A Study of U.S. Consumer Perceived Value and Purchase Intention Toward Recycled Material Made Athleisure Apparel
Primary Author: Olabisi Adesanya
Faculty Sponsor: Ting Chi
Primary College/Unit: Agricultural, Human and Natural Resource Sciences
Category: Business, Communication, and Political Sciences
Apparel and textile industries are known for their immense contribution to environmental pollution worldwide. In recent years, practitioners and researchers work collaboratively to mitigate the negative impact of the industry on the environment. Polyester is the mostly used (60% of all materials), and non-biogradable material in apparel. Athleisure apparel is a prominent everyday wear and primarily made of polyester. Due to its latent contribution to pollution, this study aimed to identify U.S. consumers’ sustainable behavior through their perception of athleisure apparel made from recycled polyester as opposed to virgin polyester and the influence of their perception on purchase intentions. The Perceived Green Value (PGV) framework by Sheth, Newman and Gross (1991) was used. The theoretical framework consists of five-dimensional values: functional, social, emotional, conditional and epistemic values. Qualitative research method was used to ensure a rich exploration of the topic. Semi-structured interview was conducted with 16 U.S. female millennials, which were recruited through a snowball sampling method. The interviews were transcribed, and content analyzed. All the above values were important to the consumers in shopping for sustainably produced athleisure apparel. Fit and comfort were the most important qualities to the participants, and they showed willingness to pay 10-15% price premium for athleisure apparel made from recycled polyester if quality is comparable to those made from virgin polyester. This study provides implication for apparel retailers and manufacturers to communicate their sustainable practices to consumers because they showed willingness to pay price premium for sustainably produced apparel products.
Safe by comparison: Unintended Consequences of the Effects of Comparison Between Alternative Tobacco Products.
Primary Author: Kamal Ahmmad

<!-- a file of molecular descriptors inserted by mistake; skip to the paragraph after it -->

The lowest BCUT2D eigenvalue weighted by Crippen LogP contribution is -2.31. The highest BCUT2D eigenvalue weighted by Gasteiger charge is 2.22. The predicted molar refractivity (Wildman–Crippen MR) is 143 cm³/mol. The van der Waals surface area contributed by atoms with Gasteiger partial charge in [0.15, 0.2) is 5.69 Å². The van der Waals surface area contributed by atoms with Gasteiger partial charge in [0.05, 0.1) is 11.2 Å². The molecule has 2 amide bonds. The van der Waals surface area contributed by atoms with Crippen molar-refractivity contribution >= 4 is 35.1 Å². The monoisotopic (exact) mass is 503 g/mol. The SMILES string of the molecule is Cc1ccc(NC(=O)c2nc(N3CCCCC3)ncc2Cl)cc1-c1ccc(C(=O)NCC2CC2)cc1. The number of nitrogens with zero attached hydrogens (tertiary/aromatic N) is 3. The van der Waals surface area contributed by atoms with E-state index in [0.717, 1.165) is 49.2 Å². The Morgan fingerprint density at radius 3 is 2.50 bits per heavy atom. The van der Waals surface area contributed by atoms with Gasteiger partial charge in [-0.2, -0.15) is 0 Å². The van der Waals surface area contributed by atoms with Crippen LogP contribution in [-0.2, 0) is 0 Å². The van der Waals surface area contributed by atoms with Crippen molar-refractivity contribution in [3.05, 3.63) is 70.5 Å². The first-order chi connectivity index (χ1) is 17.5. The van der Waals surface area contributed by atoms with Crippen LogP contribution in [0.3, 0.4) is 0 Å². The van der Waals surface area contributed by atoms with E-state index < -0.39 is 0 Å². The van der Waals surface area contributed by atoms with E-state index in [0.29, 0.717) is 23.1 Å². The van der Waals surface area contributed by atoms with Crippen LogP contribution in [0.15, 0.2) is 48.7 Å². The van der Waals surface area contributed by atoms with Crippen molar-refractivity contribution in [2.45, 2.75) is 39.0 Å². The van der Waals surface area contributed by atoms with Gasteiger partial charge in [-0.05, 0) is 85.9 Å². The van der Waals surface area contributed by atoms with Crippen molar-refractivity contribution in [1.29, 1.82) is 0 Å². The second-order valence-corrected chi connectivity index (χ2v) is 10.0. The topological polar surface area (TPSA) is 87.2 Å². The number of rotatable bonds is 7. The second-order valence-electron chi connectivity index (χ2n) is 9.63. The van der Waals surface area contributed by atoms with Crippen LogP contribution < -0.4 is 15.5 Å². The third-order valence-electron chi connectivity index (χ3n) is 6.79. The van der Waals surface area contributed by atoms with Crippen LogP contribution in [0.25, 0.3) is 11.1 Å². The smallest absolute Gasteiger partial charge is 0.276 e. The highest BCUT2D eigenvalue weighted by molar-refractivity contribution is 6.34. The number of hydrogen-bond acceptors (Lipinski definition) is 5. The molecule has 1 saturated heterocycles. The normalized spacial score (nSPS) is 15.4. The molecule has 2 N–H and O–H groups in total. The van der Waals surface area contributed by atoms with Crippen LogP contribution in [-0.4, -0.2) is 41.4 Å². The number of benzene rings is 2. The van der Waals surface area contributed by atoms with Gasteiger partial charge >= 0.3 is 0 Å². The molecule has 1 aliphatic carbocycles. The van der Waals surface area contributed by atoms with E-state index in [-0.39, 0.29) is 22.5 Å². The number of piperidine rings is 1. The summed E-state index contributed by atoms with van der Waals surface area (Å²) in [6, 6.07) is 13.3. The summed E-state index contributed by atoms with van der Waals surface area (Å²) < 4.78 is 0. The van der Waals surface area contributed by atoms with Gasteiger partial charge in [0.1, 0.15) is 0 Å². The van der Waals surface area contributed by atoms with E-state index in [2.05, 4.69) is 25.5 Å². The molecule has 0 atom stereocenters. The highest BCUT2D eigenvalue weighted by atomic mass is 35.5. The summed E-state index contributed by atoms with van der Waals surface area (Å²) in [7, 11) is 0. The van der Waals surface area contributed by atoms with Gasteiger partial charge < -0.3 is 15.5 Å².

Faculty Sponsor: Elizabeth Howlett
Primary College/Unit: Carson College of Business
Category: Business, Communication, and Politial Sciences
Principle topic: Graphic Health Warnings (GHWs) on cigarette packages are used to discourage smoking. However, the use of GHWs on cigarette packages may have unintended negative consequences. We examined how GHWs on cigarette packages can bias consumers’ evaluation of e-cigarettes. Negative emotions such as fear, guilt, and disgust generated by warnings and disclosures on cigarette packages lead to changes in cognitions, judgments, and behaviors (Andrews et al 2014, Netemeyer et al 2016). Similarity and preference judgment literature also posit that consumers’ engage in comparison processes when they asses product similarity (Simonson & Tversky 1992. Hagius & Mason 1993). Since cigarettes and e-cigarettes are two similar product and most smokers switch to e-cigarettes as a means to quit smoking, counter-marketing of cigarettes with GHWs would influence the evaluation of e-cigarettes.
Method: We conducted two online studies and one lab study to examine the mechanism through which GHWs influence e-cigarette-related consumer responses. In addition to testing behavioral intention related to e-cigarettes, we also tested consumers’ information seeking behavior in response to GHWs on cigarette pack.
Results and Implications: Results from three studies show that GHWs on cigarette packages increase cigarette related fear and decrease e-cigarette related fear. The elicited fear influences attitudes and health hazard beliefs related to e-cigarettes. We also find that GHWs on cigarettes increase the information seeking behavior related to e-cigarettes. The results have significant policy implications which show that counter-marketing efforts of one harmful products have unintended negative consequences by increasing the preference for another potentially harmful product.